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Microsensor Analyses for Trace Targets over Extended Times in a Simulated Martian Environment



Kurt D. Benkstein, Phillip H. Rogers, Christopher B. Montgomery, Stephen Semancik, C. Jin, Baranidharan Raman


We have studied the performance of a chemical microsensor array in a simulated Martian environment, which involved a carbon dioxide-rich background with low oxygen content (0.15 %) at low pressure and temperature to mimic the conditions at the Martian surface. Gas-phase target analytes (methane, ethane, hydrogen and sulfur dioxide) in complex ternary mixtures at concentrations of 200 nmol/mol and below were presented to the microsensor array under these conditions. The array featured individual metal oxide sensing elements on microhotplate platforms. We will review our operational approach for this extraterrestrial environment and report on the capabilities of the microsensor for detecting the target analytes. In particular, we will emphasize the application of Partial Least Squares-Discriminant Analysis (PLS-DA) models for the detection of the analytes, and discuss how the microsensor array performed over extended periods of operation (up to 3 weeks between training and test exposures).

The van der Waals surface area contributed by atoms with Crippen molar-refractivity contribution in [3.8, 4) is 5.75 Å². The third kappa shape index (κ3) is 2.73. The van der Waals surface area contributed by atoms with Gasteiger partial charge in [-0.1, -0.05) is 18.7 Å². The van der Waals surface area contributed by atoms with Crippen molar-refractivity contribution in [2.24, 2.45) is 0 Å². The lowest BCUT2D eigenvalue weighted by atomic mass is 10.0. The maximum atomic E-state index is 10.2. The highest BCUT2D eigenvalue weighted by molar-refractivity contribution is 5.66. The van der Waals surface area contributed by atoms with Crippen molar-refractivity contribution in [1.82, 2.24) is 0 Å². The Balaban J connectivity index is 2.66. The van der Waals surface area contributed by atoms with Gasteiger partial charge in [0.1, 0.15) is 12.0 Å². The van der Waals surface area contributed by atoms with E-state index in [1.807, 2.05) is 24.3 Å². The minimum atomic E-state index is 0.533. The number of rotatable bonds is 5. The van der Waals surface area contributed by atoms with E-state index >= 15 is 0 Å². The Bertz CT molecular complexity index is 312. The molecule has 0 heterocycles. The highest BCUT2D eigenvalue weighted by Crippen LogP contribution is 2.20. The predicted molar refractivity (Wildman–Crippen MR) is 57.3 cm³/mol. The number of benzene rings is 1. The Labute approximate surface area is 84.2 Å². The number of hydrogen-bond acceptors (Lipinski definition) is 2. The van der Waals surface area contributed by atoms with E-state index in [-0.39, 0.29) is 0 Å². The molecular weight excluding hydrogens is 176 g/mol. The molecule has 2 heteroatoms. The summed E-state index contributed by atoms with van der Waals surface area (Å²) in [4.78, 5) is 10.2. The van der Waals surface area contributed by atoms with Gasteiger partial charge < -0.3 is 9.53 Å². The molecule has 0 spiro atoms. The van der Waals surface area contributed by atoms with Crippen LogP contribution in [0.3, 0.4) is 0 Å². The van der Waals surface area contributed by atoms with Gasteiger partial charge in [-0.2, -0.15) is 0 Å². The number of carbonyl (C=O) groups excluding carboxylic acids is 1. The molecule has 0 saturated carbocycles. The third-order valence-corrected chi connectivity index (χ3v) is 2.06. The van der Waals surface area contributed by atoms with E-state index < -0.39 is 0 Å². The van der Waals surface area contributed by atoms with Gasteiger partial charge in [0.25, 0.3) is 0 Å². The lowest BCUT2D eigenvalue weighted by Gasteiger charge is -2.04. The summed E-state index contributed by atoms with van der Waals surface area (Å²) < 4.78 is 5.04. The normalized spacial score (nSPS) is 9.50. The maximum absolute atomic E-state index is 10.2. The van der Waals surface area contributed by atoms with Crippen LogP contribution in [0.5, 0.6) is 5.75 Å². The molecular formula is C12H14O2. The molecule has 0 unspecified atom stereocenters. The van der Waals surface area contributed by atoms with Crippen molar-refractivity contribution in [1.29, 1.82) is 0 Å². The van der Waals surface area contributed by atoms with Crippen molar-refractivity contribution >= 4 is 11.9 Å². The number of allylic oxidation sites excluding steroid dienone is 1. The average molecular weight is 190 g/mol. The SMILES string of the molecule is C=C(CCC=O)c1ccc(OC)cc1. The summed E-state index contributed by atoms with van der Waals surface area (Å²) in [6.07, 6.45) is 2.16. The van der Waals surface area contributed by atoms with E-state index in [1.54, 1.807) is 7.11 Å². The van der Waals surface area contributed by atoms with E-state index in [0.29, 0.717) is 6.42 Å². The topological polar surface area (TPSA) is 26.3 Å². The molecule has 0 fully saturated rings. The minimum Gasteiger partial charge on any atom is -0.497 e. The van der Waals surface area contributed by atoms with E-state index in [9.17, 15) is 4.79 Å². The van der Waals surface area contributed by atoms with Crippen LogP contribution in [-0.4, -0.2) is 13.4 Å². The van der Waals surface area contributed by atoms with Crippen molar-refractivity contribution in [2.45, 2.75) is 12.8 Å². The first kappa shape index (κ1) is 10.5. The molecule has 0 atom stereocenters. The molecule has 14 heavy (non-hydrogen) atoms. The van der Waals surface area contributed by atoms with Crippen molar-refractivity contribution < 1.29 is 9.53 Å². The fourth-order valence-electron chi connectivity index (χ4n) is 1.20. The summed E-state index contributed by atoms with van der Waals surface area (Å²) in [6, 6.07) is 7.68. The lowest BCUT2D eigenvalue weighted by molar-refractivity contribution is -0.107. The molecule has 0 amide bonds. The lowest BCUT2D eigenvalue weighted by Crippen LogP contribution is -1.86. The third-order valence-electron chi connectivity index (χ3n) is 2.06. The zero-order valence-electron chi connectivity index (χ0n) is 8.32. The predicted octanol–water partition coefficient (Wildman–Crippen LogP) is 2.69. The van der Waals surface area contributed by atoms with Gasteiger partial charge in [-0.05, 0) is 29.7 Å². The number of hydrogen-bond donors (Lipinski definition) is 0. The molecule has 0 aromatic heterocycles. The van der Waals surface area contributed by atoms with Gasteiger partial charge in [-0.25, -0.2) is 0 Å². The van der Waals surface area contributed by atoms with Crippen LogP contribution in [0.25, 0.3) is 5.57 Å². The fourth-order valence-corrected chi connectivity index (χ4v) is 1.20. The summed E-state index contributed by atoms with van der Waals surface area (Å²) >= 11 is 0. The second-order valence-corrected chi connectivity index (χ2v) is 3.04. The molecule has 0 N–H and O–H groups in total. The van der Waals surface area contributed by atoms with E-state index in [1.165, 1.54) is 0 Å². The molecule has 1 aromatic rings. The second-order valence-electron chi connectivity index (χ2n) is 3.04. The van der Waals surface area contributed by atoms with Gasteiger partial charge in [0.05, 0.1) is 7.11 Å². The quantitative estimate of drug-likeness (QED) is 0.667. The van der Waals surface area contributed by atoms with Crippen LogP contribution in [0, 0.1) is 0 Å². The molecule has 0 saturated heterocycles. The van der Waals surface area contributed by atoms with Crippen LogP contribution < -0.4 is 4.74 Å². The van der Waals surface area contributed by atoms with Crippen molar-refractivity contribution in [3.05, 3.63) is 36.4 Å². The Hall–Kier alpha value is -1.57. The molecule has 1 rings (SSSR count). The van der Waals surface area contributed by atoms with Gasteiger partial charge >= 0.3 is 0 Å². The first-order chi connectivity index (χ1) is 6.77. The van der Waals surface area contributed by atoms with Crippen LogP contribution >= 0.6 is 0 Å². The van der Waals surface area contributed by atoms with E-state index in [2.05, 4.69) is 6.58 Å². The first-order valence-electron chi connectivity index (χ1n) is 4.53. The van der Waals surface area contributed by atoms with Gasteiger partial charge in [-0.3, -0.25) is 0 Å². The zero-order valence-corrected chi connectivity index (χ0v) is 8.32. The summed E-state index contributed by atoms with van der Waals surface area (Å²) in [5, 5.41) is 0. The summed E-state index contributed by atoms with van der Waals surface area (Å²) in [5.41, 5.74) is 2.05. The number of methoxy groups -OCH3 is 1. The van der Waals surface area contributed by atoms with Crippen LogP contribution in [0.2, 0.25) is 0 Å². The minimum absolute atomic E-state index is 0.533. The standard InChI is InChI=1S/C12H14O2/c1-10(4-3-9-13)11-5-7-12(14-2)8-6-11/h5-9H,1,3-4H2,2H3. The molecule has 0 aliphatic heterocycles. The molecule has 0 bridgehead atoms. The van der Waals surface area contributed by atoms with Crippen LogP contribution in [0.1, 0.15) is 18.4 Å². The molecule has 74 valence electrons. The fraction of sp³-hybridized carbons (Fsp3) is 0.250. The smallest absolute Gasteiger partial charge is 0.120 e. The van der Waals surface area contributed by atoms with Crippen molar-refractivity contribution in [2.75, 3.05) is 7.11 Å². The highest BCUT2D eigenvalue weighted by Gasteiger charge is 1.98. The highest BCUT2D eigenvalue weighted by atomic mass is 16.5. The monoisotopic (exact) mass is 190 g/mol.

Proceedings Title
IEEE Sensors 2013
Conference Dates
November 3-6, 2013
Conference Location
Baltimore, MD


Mars, gas-phase chemical sensing, sensor array


Benkstein, K. , Rogers, P. , Montgomery, C. , Semancik, S. , Jin, C. and Raman, B. (2013), Microsensor Analyses for Trace Targets over Extended Times in a Simulated Martian Environment, IEEE Sensors 2013, Baltimore, MD, [online], (Accessed April 13, 2024)
Created November 6, 2013, Updated November 10, 2018